September 10,2012

Press Contact:

Julia Lawless, Antonia Ferrier, 202.224.4515

Democrats’ Dubious Welfare Work Requirement Claims

After granting itself the legal authority to side-step Congress and unilaterally undo the welfare work requirements included in the bipartisan 1996 bipartisan welfare reform law, the Obama Administration continues to mislead the American public with dubious claims regarding state flexibility and stronger work standards.

Here’s a closer look at the facts:

MYTH: Waiving the work requirements included in the bipartisan 1996 welfare reform law (Section 407 of the Social Security Act) is needed to provide states with more flexibility.
(Source: U.S. Department of Health & Human Services Information Memorandum, July 12, 2012)

FACT: States currently have great flexibility under the federal Temporary Assistance for Needy Families (TANF) program. Section 407 of the Social Security Act outlines the activities and time requirements states must engage welfare recipients in to meet the work requirement provisions included in the 1996 welfare reform law. Under current law, there are twelve activities, including community service programs, job skills training, and education, that a state can define as “work.”  

In addition, Section 407 provides that in order to avoid a federal penalty, states are required to meet a participation rate.  The 1996 reform bill contemplated that to successfully meet this rate, states must ensure half of its welfare caseload is engaged in 30 hours of activities.  For mothers with a pre-school aged child, the standard is 20 hours. States can get credit towards their participation rate by reducing their welfare caseloads and by increasing their Maintenance of Effort spending.  (Source: Section 407 of the Social Security Act)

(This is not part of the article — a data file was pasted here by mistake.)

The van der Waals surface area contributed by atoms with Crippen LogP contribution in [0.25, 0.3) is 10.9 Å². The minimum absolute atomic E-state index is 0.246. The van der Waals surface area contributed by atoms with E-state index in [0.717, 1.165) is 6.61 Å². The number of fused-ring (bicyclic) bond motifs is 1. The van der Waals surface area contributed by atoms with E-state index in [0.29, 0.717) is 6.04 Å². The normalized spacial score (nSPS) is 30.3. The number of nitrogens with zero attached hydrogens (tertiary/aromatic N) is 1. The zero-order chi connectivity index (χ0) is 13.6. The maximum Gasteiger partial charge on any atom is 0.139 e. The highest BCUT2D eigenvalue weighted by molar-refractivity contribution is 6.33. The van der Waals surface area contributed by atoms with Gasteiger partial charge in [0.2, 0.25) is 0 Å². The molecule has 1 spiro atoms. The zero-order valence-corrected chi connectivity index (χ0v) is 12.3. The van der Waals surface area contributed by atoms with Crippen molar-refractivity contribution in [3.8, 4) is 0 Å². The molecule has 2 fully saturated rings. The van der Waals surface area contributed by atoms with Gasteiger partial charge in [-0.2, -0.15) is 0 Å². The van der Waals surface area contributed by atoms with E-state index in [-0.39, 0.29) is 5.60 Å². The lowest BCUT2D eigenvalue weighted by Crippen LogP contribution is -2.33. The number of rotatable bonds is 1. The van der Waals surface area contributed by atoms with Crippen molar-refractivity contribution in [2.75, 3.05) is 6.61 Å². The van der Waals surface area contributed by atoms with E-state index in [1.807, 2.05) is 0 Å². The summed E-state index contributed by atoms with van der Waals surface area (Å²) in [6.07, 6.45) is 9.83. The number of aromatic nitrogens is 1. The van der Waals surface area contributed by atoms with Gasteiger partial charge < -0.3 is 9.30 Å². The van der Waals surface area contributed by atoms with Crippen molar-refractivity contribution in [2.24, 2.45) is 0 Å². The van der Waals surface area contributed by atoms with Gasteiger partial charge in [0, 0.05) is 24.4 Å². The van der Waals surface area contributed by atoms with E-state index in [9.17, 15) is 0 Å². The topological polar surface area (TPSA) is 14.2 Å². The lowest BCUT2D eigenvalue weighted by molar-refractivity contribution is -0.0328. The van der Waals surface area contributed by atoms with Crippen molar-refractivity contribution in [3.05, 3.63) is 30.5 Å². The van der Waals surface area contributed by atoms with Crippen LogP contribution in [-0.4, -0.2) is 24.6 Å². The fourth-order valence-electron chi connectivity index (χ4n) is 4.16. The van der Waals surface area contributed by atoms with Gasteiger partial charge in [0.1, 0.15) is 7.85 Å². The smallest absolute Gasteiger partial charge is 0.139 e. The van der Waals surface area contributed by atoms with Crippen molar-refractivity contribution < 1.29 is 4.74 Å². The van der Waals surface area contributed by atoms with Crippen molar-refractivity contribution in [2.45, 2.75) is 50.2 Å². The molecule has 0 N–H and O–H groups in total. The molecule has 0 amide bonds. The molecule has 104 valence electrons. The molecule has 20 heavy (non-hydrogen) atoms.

MYTH: Waiving the work requirements would allow the Administration to “explore new ways to strengthen work requirements.”
 (Source: Letter to Ranking Member Hatch from HHS Secretary Kathleen Sebelius, July 18, 2012)

FACT: Under current law, there are no restrictions if a state wants to increase the federal work requirement under Section 407.  A state does not need a waiver from Section 407 to: limit the number of activities that it considers work; increase the required hours of work for welfare recipients; or increase the number of able bodied adults who are working in exchange for their welfare check.

Even more, the Administration’s action could actually weaken work standards, potentially opening the door for activities like bed rest, smoking cessation and exercise to be counted as work for the purposes of complying with federal TANF requirements. (Source: Section 407 of the Social Security Act)

MYTH:  Republican Governors in the past have “supported and even proposed such waivers,” citing a 2005 letter to Senate Republicans from governors.
(Source: White House Press Secretary Jay Carney at a press briefing, July 18, 2012)

FACT: While states across the country have asked the federal government for more flexibility regarding the TANF program, at no point have Republican Governors requested the waiving of work requirements under TANF. In fact, in the 2005 letter to Republican Senators referenced by White House Press Secretary Jay Carney, Republican Governors praised the Personal Responsibility and Individual Development for Everyone (PRIDE) Act which would have increased the hour requirement and the participant rate requirement for states.
(Source: Republican Governors Letter to Senators, May 19, 2005)

MYTH: The Administration has the authority to unilaterally exempt states from the work requirements that were a critical element of welfare reform enacted in 1996 without the consultation of Congress.
 (Source: U.S. Department of Health & Human Services Information Memorandum, July 12, 2012)

FACT: A new analysis by the Government Accountability Office (GAO) found that the Obama Administration’s decision to waive TANF work requirements qualified as a rule that must be submitted to Congress and that is subject to review – and potential disapproval – under the Congressional Review Act (CRA). (Source: Analysis by GAO, September 4, 2012)